Batting - The psychological demands
The psychological demands of the varied aspects of
cricket are numerous, and more so for batsmen.
One mistake, and the batsman is back in the
pavilion. These demands vary in amount and type at
different batting positions. An opener should be
quick to react to the missiles hurled by the fast
bowlers and be a good judge of the line and length.
On the other hand, a middle-order batsman needs to
look after other aspects. He should be able to
alter his game depending on the match situation. He
may either need to attack to stamp his team's
authority or drop anchor in the event of a
A rare occurrence - Sachin Tendulkar
in a Test match. He normally plays this stroke in
does a batsman play all the shots that are part of
his repertoire. This is a sign of the mind winning
over matter. The temptation of playing all the
shots in his armory is sometimes too much, but a
good player will be able to curb himself and avoid
essaying the high-risk shots. For instance, we all
know how attacking a player Sachin Tendulkar is.
But over the years, he has cut down on the cheeky
little risky shots that he used to play in the
first half of his career. He may not be as exciting
to watch, but he is certainly more effective. The
longer he stays at the wicket, the worse it gets
for his opponents. This holds true for the longer
version of the game as well. But this is the age of
This brand of cricket again puts different demands
on the players. The batsmen have to be able to
adapt to the one-day format. The shots that
Tendulkar or Dravid would not even think of playing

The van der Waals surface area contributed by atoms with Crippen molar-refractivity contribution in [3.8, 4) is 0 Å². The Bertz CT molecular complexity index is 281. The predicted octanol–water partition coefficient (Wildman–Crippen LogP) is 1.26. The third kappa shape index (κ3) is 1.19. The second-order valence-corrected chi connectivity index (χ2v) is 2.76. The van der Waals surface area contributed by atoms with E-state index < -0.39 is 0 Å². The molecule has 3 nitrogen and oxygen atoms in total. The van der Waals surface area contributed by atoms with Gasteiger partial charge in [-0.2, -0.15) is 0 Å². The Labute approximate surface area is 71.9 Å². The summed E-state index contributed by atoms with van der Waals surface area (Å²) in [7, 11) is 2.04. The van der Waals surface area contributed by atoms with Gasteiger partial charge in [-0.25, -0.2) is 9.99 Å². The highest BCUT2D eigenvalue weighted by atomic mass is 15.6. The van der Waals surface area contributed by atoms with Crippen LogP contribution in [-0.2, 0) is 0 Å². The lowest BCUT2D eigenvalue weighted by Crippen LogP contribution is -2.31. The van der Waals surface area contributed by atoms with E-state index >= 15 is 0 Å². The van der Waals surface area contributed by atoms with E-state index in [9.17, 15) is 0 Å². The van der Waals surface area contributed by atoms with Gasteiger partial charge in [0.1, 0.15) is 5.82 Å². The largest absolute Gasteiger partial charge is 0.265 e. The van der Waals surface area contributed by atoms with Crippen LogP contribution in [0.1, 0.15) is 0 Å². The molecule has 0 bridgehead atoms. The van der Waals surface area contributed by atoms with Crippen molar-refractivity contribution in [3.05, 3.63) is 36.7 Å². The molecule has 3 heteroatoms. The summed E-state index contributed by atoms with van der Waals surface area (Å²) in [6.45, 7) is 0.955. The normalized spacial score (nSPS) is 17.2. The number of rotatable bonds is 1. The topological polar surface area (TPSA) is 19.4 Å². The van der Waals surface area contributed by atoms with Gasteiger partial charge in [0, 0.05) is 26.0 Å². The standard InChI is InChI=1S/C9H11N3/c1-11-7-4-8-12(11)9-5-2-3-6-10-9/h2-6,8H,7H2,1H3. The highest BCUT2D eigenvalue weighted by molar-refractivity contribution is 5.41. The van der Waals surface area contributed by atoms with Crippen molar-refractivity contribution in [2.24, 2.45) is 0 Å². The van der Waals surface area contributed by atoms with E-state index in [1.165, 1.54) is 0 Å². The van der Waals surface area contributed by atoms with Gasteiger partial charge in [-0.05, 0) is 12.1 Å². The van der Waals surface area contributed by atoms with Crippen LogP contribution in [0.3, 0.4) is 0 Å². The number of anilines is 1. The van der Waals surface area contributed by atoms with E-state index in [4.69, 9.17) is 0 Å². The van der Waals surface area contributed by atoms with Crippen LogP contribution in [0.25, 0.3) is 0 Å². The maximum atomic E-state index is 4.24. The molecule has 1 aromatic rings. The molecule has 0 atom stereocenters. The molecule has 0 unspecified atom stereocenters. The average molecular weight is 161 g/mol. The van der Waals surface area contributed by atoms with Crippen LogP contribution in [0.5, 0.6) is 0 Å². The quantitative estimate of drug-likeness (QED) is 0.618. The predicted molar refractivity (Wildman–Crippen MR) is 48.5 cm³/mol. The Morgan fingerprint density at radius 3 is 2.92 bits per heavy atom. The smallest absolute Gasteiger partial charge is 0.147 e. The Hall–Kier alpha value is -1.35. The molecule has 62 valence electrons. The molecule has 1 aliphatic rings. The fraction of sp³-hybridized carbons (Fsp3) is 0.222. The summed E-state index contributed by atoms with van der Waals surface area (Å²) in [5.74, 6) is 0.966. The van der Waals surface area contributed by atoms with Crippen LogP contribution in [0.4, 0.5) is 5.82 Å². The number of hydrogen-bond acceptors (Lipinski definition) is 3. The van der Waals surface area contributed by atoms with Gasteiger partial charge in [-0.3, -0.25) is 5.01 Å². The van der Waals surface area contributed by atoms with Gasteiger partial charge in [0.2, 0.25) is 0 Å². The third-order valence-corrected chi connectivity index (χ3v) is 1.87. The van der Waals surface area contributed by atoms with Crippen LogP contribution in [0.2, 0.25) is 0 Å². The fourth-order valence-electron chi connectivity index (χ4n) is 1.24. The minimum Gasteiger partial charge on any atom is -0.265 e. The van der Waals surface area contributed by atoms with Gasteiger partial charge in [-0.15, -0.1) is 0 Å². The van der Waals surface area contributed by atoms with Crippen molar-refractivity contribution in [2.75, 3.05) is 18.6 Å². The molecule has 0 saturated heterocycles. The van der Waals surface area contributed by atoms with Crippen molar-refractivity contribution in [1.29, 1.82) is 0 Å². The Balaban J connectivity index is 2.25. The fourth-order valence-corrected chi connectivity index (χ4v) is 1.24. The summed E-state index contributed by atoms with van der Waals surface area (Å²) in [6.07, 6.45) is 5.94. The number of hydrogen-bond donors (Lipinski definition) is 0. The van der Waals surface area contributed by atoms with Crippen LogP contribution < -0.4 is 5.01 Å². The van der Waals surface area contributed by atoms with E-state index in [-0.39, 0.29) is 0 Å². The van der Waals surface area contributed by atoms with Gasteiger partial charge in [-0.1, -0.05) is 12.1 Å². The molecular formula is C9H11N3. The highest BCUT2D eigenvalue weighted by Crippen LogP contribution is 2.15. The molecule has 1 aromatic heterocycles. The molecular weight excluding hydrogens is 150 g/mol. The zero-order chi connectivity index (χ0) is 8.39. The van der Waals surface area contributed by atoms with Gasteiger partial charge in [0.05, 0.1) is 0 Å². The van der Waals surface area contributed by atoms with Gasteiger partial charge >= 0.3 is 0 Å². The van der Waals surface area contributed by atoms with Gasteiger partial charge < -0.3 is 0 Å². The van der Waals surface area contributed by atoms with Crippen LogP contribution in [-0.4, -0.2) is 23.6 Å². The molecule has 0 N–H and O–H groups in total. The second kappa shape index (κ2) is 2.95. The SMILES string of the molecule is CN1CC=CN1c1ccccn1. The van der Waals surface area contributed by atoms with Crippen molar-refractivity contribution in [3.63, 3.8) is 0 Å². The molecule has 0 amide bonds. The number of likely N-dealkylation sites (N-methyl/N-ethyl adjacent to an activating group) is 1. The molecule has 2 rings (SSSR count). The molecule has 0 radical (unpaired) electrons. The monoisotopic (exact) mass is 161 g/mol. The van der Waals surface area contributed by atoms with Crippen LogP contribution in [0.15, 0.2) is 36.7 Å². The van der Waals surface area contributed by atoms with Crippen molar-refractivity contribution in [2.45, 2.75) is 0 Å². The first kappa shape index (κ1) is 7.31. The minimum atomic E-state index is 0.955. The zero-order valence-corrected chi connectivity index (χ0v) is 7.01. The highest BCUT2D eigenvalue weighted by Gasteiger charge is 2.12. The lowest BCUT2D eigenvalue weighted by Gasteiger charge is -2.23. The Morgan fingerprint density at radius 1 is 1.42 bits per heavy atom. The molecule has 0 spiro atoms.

in the Tests, they would play in one-day
internationals. Two strokes that come to mind
immediately are the reverse sweep and the
'uppercut' over third-man for six.
'Motivation' is a big and powerful word, and
extremely essential from the batting point of view.
A living example of motivational power is our very
own Rahul Dravid. A few years back, he was
struggling to retain his place in the one-day side
despite possessing a rich technique and the ability
to play all the strokes. It is sheer motivation
that enabled him not only to cement his place, but
also go from strength to strength and finally
become the super batsman he is regarded as today.
Rahul Dravid - Motivation
critical attribute is 'Concentration'. A batsman
who can concentrate for long hours is most likely
to succeed at the highest level. Here again, the
first name that comes to mind is Rahul Dravid, an
epitome of concentration. With concentration, a
batsman can perform in tight situations, ignore the
glare of the bowlers and the harsh words of the
fielders. Without concentration, one simply cannot
bat for a particular length of time.
Emotions, they say, make you weak. True as far as
batting is concerned. Of all the emotions,
frustration, nervousness and elation are most
I. A player can get frustrated when he is not able
to score quick runs needed by the team. Inability
to rotate the strike often leads to the batsman
II. A little bit of pre-match nervousness is good
to have. But if this nervous energy is brought onto
the crease, the batsman invariably falls prey to a
quality opposition bowler.
Virender Sehwag -
Self-belief and confidence.
III. So often do we see a batsman getting out after
a landmark is achieved. This happens when the
feeling of elation and a sense of achievement are
carried to the next ball bowled.
The confidence of being one of
the best in the business is a tool that a batman
can be proud to possess. A confident batsman is
sure of his goals, plans and how he wants to
execute those plans. On the other hand, a less
confident batsman is hesitant, unsure and actually
fearful of failure. Virender Sehwag illustrates
what self-confidence can do to a cricketer. The lad
does not have a technique as faultless as say
Dravid's. But he has self-belief and tons of
confidence. He backs his ability to succeed, and
boy, hasn't he succeeded!
It is thus pretty evident that there is a great
deal more to batting than just a good technique. A
batsman wins or loses his battles in the mind.